I scratch my head. “When my parents signed him as my guardian he was just my dad’s best friend from college. When they died, I don’t think he knew what to do with me. I had a lot of nannies and tutors, but he was pretty distant until more recent years.” Until I was old enough for him to have sex with, and stupid enough to think that he finally adored me the same way I had him.
“Until you could read Heart of Darkness for the dinnertime book club,” Brandon smiles. “Not everyone is cut out for parenthood.”
You have no idea, I think. “I think, for him, that it was like having a demanding pet.” Now I’m too close to the truth and my tone has turned sour, so I wave my hand dismissively. “He didn’t really know what he was getting into, and my parents thought they were doing the right thing by keeping me in the area.”
“How long have you lived with him?” Brandon asks, clearly avoiding the more sensitive question.
Unlike so many whose parents die when they are young, memories of my mother and father are sharp and clear; they were to what I clung for years. “My parents died in a car accident when I was almost eleven, and I moved in with Mr. Hale that week. So I’ve lived with him for,” I calculate quickly, “twelve years. Where’s your family?”
“My dad just recently retired from the Marines,” Brandon explains, smiling fondly. My expression was nowhere near as pleasant when I talked about Mr. Hale. “We moved around a whole bunch before settling in Virginia.”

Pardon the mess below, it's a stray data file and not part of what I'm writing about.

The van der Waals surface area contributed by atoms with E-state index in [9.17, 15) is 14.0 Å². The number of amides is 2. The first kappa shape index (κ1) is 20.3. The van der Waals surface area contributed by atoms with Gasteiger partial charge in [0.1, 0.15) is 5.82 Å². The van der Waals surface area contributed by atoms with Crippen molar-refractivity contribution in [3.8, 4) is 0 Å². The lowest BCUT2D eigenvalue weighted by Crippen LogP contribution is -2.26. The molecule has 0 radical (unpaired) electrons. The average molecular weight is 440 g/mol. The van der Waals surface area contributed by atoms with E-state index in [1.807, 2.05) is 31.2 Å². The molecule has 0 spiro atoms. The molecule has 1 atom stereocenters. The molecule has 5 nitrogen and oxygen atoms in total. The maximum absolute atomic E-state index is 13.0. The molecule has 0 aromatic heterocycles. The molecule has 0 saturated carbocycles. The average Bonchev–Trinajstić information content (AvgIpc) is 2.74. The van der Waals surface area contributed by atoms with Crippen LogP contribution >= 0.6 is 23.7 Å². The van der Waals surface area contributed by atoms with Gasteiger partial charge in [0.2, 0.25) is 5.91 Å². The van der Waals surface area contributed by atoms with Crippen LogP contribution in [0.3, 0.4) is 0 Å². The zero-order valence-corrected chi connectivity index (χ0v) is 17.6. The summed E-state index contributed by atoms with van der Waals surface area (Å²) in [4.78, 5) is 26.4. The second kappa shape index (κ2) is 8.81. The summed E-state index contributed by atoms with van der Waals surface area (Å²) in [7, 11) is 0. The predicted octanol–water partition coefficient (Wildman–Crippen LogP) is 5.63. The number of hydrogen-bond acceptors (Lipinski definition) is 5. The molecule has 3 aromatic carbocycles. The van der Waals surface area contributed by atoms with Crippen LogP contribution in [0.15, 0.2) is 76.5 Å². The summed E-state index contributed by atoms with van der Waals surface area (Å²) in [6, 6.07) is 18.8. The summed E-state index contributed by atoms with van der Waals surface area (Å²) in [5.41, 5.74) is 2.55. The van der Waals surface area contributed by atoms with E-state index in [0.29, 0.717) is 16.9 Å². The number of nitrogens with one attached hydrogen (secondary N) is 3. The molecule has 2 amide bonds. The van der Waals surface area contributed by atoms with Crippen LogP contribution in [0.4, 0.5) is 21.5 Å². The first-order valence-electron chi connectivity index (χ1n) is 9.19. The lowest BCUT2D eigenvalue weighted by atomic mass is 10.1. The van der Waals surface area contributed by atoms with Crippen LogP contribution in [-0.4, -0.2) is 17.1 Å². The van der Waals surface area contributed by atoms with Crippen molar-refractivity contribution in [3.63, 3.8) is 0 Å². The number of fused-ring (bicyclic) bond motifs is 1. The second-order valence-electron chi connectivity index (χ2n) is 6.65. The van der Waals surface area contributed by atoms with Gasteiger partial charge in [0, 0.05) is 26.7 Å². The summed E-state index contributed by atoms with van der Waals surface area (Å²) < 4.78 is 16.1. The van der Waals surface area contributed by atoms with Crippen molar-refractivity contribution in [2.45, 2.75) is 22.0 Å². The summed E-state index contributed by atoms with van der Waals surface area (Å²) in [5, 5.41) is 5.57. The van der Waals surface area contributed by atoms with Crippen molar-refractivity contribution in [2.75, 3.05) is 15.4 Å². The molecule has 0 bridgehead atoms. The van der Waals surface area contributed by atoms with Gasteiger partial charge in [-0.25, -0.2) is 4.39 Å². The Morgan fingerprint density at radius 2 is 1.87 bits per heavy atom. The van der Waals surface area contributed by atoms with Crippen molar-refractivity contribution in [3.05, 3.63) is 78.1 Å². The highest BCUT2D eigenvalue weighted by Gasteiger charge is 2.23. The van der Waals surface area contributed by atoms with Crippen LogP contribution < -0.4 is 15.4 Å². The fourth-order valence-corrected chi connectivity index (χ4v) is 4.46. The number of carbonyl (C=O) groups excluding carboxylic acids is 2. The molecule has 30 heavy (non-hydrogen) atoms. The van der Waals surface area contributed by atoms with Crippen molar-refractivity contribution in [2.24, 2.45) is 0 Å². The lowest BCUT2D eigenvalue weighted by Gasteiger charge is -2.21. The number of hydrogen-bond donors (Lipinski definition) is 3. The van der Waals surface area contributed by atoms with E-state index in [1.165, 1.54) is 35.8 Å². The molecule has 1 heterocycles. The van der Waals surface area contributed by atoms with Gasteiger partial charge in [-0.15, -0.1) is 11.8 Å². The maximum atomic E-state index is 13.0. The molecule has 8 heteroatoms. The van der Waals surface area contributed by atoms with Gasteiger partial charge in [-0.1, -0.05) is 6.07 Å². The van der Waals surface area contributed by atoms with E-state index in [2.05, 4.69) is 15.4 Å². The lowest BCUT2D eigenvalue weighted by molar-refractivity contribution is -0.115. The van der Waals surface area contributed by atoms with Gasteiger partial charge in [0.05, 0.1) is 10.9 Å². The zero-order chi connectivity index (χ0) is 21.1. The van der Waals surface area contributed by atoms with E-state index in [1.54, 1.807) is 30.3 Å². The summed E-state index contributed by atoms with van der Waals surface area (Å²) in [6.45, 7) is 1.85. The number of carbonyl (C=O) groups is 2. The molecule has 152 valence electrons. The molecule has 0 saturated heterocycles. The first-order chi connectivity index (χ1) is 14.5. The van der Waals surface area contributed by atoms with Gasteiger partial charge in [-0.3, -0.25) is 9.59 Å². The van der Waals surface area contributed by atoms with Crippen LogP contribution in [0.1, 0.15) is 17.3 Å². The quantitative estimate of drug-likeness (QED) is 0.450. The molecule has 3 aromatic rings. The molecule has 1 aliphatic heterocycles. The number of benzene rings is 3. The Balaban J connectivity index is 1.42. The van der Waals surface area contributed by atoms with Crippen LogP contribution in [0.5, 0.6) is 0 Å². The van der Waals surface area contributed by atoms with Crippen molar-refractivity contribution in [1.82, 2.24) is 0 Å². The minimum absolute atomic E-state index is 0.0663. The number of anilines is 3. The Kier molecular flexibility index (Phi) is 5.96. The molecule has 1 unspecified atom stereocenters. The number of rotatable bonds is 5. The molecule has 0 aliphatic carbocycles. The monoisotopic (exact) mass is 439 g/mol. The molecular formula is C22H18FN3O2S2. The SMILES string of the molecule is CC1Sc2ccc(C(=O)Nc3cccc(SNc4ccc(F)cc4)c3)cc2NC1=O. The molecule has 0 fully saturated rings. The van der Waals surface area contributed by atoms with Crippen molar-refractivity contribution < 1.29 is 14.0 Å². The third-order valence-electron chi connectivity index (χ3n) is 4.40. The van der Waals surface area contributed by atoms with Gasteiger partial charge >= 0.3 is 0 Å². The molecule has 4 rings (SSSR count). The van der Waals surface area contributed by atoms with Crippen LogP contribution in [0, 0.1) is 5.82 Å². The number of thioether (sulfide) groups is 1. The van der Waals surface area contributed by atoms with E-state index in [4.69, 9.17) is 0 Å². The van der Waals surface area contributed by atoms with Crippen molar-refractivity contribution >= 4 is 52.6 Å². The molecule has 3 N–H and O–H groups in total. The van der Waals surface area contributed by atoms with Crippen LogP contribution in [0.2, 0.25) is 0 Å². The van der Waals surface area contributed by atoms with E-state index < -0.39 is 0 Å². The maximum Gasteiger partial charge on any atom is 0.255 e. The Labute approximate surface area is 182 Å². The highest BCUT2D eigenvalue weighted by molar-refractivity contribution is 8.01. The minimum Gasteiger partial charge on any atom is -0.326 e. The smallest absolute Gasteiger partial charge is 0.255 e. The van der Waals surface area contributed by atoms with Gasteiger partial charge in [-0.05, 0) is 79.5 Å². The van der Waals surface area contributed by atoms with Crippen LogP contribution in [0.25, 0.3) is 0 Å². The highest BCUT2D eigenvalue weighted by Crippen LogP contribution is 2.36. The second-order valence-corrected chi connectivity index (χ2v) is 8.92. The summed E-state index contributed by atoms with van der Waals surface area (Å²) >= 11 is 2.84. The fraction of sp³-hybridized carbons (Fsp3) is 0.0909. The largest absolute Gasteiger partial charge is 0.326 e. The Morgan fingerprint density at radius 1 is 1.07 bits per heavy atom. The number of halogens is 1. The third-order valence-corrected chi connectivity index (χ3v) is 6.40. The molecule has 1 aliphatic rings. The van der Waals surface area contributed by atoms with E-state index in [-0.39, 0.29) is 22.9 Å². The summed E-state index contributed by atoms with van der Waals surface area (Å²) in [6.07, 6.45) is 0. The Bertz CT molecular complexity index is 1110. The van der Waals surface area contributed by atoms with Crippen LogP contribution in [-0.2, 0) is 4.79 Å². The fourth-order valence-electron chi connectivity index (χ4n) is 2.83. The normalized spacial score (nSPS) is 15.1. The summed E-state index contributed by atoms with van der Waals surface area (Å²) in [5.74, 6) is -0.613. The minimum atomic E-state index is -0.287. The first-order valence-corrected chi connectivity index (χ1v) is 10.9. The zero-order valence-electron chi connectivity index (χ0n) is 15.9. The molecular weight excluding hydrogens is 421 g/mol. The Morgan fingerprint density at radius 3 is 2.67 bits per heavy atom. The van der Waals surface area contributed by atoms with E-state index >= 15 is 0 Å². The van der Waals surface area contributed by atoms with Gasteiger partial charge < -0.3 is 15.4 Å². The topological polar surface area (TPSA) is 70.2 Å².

Ah, safer waters. I steered the conversation toward Brandon’s family, his favorite place to live (which was a brief stay on Iwakuni, the base in Japan), his relationship with his older sister (wonderful), how much he misses the family dog with whom he plays Frisbee, and why it is that Mom’s homemade cookies are better than the ones at the coffee shop. I’m enchanted with how he talks, how open he is, good-naturedly self-deprecating, how animated he is when telling stories. His brown eyes glow when he talks about his French major, the scholarship he’s applying for to study abroad, and makes me laugh aloud when he describes the airs put on by his fellow students.
I let Brandon talk, pulled deep into his world, until I see the limousine pull up outside. What if Mr. Hale sees us? I think, and leap to my feet in the middle of Brandon’s sentence.
“You okay, man?” he asked, bemused. “Something bite you on the ass?”
I shake my head and smile, shoving my book back into the bag. I’ll just tell Mr. Hale that I’m getting bogged down in the descriptions; I’ve been reading this book for over a week now, and it continues to slow down further. “Sorry,” I say, “I’ve let you go over your break, and my ride’s here anyway.”
Brandon waves a hand. “It’s no big deal. This time of day is pretty slow, and Carrie owes me.”
“Alright, well, I suppose I’ll see you tomorrow.”
“Hey,” Brandon stops me before I walk away. I glance nervously over my shoulder, hoping that Mr. Hale is reading the newspaper instead of watching me. “Did I seriously ruin your reading time? I mean, I don’t want to distract you if you’d rather hang out with Kurtz and Marlow and the gang.”
“No, no, it was wonderful to have a break from them,” I answer, smiling a little. “I enjoyed the company.”
Brandon grins widely. “Then we’ll do it again tomorrow. Pencil me in.”
“I will,” I reply, and leave the coffee shop in a cheerful haze. I have a date!